Perhaps they have different mixes for Spotify and the SACD releases. I hope we'll be getting more comments on this site — or elsewhere — from people who have listened to the discs. I will also wait and see before I purchase anything.
Comment by SACD-MAN (threerandot) - November 9, 2022 (19 of 38)
I hope you are right Athenaeus. All we can do now is wait and keep an eye as this develops.
Comment by SACD-MAN (threerandot) - November 9, 2022 (20 of 38)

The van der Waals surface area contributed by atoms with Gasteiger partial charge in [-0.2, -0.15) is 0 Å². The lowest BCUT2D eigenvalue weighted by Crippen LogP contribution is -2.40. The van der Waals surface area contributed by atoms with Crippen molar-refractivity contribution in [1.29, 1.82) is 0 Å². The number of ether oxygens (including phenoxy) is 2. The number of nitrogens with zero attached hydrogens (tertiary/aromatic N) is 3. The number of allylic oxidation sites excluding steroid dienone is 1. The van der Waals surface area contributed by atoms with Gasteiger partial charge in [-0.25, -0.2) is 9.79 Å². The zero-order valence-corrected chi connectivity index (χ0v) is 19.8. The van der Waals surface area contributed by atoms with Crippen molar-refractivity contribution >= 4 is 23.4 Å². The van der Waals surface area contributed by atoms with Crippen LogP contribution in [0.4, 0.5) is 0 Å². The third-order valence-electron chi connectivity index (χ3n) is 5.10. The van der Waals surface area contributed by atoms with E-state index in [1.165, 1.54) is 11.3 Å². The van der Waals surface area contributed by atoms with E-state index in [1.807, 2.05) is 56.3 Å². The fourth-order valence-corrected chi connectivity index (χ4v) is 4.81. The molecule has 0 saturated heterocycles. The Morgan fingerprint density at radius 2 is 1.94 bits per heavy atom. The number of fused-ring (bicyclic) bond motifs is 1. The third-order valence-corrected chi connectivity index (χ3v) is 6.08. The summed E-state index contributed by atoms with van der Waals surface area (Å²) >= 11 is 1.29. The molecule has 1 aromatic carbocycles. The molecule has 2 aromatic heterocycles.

I think what may be happening here, and I could be wrong, but I am guessing that if Decca made the very best possible sounding ring, then they would have no excuse to release it again and again. Gotta keep profiteering going, right? Also, remember that the people at Decca now are probably the kids of those who came before. The only stake they may have is profit. Remember, it has been over 50 years since this came out.